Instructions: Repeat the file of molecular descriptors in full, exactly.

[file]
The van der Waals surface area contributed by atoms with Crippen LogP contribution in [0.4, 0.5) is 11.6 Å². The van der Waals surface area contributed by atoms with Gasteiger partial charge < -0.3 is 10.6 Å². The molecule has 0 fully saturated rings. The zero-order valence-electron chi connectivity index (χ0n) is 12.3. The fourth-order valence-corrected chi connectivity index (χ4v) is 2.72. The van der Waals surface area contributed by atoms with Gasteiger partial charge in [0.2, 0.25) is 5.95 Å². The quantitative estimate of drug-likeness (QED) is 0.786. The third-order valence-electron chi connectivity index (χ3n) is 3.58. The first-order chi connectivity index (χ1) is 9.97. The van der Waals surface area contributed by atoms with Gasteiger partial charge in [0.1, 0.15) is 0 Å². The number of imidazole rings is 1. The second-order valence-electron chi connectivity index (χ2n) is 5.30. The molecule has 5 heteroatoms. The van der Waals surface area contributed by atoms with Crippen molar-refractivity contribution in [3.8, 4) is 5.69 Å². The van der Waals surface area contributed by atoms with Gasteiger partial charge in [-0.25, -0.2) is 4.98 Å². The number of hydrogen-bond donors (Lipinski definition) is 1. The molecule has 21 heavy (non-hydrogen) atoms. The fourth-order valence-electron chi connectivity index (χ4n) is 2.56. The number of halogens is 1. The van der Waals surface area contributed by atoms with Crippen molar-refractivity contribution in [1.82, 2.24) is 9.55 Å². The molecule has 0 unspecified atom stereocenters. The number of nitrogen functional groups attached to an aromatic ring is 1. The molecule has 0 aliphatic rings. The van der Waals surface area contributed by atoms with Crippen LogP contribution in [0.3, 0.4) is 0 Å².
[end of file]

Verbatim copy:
The van der Waals surface area contributed by atoms with Crippen LogP contribution in [0.4, 0.5) is 11.6 Å². The van der Waals surface area contributed by atoms with Gasteiger partial charge < -0.3 is 10.6 Å². The molecule has 0 fully saturated rings. The zero-order valence-electron chi connectivity index (χ0n) is 12.3. The fourth-order valence-corrected chi connectivity index (χ4v) is 2.72. The van der Waals surface area contributed by atoms with Gasteiger partial charge in [0.2, 0.25) is 5.95 Å². The quantitative estimate of drug-likeness (QED) is 0.786. The third-order valence-electron chi connectivity index (χ3n) is 3.58. The first-order chi connectivity index (χ1) is 9.97. The van der Waals surface area contributed by atoms with Gasteiger partial charge in [0.1, 0.15) is 0 Å². The number of imidazole rings is 1. The second-order valence-electron chi connectivity index (χ2n) is 5.30. The molecule has 5 heteroatoms. The van der Waals surface area contributed by atoms with Crippen molar-refractivity contribution in [3.8, 4) is 5.69 Å². The van der Waals surface area contributed by atoms with Gasteiger partial charge in [-0.25, -0.2) is 4.98 Å². The number of hydrogen-bond donors (Lipinski definition) is 1. The molecule has 21 heavy (non-hydrogen) atoms. The fourth-order valence-electron chi connectivity index (χ4n) is 2.56. The number of halogens is 1. The van der Waals surface area contributed by atoms with Crippen molar-refractivity contribution in [1.82, 2.24) is 9.55 Å². The molecule has 0 unspecified atom stereocenters. The number of nitrogen functional groups attached to an aromatic ring is 1. The molecule has 0 aliphatic rings. The van der Waals surface area contributed by atoms with Crippen LogP contribution in [0.3, 0.4) is 0 Å².